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Exponential Growth
Karpov's construction of a series of increasingly large rice cookers led to a protracted deadlock, but exponential growth won in the end.
Title text: Karpov's construction of a series of increasingly large rice cookers led to a protracted deadlock, but exponential growth won in the end.


Ambox notice.png This explanation may be incomplete or incorrect: Created by an INFINITELY NESTED SET OF RICE COOKERS - Please change this comment when editing this page.

Exponential growth is the principle that if you keep multiplying a number by a value larger than 1, you will pretty quickly get very large numbers. Even if you start with 1 and simply double it each time, you'll have a 10-digit number after about 30 iterations.

This principle is often illustrated using a story that generally follows the narrative of a king of India (or elsewhere) wishing to thank a man for creating the game of chess, or perhaps some other chess-related service, and asked him to name his own reward. The man asks for a single grain of wheat (or, in some versions, rice) to be placed on the first square of a chessboard, and then for each subsequent square adding twice as many grains as the one before, until all 64 squares are filled. The king grants his strange request and immediately orders one wheat grain to be placed on the board, imagining this to be a trivial gift compared to the vast riches he had expected to be asked for. For the second square two more pieces are placed, and the square after has four pieces (the tale may involve waiting a day between each placing of grains, delaying the unravelling and subsequent outcome of the story). However, by the 20th iteration, there are over 500,000 grains on the board and the king has to dig deep into his supply to continue to pay his dues. On the 24th the king finds he owes more than 8 million grains. By the 32nd, the king finds himself owing over 2 billion grains and has to give up, realising the essential impossibility of the task.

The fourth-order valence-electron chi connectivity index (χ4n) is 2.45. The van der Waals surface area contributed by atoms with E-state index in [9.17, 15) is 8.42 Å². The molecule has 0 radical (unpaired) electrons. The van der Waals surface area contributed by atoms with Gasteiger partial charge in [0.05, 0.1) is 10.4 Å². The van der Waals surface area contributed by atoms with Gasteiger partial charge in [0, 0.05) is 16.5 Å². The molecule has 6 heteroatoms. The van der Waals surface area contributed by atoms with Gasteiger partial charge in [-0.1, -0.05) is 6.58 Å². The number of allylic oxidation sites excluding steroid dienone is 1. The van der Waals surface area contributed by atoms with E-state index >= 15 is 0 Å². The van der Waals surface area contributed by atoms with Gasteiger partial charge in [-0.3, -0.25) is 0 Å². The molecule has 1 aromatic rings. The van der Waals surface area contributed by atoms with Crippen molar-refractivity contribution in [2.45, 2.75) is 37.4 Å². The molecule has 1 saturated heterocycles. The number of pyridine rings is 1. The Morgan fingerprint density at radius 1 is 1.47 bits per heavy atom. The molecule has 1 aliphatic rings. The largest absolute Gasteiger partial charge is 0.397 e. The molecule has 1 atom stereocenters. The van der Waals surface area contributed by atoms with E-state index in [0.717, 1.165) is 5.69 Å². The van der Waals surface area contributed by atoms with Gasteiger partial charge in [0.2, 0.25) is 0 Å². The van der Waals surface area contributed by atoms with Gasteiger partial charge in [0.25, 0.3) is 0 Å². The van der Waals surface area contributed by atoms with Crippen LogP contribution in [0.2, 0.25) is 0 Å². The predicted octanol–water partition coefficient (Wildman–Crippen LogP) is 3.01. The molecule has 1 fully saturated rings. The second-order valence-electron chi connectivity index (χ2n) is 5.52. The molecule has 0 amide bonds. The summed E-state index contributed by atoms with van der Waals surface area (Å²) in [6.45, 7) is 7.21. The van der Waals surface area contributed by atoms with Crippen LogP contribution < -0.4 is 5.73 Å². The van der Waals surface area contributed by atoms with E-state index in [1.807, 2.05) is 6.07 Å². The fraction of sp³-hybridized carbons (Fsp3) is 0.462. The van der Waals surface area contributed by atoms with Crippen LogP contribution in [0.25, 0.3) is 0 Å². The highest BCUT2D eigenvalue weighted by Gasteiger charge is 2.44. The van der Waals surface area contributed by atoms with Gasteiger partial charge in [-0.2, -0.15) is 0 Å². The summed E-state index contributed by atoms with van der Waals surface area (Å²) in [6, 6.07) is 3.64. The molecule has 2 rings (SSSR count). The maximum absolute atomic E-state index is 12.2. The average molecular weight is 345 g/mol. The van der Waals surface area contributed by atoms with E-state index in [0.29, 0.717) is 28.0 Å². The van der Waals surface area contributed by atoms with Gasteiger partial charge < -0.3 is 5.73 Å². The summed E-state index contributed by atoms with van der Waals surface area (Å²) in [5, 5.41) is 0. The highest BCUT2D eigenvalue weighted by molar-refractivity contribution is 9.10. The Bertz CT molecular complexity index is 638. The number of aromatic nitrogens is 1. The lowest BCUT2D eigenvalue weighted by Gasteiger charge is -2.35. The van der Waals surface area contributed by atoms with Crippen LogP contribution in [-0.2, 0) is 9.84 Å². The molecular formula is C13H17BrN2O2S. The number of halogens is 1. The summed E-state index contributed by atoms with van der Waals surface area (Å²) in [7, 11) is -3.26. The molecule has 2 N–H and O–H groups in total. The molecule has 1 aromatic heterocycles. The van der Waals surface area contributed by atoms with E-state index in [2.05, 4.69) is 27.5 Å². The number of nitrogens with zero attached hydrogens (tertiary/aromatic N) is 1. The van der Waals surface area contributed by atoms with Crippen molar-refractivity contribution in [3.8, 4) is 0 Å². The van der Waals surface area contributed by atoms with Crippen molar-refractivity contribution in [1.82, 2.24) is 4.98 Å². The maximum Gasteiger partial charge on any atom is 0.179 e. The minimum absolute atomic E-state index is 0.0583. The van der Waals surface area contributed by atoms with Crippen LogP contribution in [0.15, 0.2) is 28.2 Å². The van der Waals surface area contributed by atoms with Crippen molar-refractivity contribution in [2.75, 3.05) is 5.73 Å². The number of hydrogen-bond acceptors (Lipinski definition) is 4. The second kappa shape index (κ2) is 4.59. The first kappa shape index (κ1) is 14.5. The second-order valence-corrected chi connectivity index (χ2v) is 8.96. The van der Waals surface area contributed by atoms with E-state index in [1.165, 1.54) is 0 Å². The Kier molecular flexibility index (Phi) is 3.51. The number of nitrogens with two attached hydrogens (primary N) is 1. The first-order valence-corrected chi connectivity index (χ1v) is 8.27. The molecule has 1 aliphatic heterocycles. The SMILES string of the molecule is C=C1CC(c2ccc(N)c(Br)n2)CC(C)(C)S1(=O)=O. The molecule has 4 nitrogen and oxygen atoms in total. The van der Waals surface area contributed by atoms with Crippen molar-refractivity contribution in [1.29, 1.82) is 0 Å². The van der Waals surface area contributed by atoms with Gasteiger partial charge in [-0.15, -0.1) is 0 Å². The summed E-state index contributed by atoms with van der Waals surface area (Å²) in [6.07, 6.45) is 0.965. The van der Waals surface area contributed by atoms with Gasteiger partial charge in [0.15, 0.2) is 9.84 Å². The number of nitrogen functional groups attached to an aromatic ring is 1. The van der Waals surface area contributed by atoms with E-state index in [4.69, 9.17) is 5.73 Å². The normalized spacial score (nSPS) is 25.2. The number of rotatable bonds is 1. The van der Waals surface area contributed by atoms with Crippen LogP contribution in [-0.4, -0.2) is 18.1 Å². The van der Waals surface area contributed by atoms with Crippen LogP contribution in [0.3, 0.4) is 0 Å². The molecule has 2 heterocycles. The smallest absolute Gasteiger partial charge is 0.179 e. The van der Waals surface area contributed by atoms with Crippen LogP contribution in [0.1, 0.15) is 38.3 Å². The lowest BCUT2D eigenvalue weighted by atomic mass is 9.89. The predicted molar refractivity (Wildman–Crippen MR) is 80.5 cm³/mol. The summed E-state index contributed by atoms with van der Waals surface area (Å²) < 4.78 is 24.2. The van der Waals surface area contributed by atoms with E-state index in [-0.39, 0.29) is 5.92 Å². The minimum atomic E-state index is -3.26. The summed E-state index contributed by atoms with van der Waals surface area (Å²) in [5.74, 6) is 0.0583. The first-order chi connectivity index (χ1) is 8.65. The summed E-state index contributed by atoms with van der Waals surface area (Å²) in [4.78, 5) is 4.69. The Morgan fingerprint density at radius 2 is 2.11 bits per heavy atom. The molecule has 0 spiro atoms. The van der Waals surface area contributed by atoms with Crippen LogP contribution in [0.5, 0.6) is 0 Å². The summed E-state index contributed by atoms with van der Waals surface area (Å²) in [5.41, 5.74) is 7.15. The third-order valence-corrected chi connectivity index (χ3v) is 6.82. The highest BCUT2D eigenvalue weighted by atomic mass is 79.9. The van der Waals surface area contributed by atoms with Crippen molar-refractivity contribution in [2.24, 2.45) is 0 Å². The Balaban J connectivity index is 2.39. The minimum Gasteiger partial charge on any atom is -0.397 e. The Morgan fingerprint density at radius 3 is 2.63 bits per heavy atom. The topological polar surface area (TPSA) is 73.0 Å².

In some versions of the story, the man is executed for embarrassing the king/being over-greedy; in others, he's rewarded for his cleverness; in yet others he becomes king himself as a consequence. There are also other versions that subvert the well-known tale by the king not being so naïve as to fall for the 'trick' played by the creator of the problem.

Since a chessboard contains 64 squares, the final square would contain 2^63 (approximately 9.2 quintillion) grains. This would be around 600 billion tonnes of wheat (even in modern times, this is more than 750 years of global wheat output). Worse, that's just for the final square – adding up all the squares would require about double that (2^64-1 which is approximately 18.4 quintillion grains).

Instead of this being a (possibly apocryphal) story, Black Hat enacts it literally during a game of chess to annoy his opponent into quitting. Black Hat begins describing the metaphor, only to reveal it wasn't a metaphor at all. Black Hat had been playing actual chess games, and tried to force his opponent to resign by burying the chess pieces in rice, as implied by the multiple large sacks bluntly labelled 'rice' on his side of the chessboard. (This is not the first comic to feature large quantities of rice labelled in this manner – in 1598: Salvage, a gargantuan tank of rice has simply the word 'rice' written on the side in equally gargantuan capital letters.)

Garry Kasparov is a world renowned Russian chess master. He had the highest FIDE chess rating in the world - one of 2851 points - until Magnus Carlsen surpassed that in 2013 by 31 points. The Kasparov gambit is an opening move in chess, a variation of the Sicilian Defense.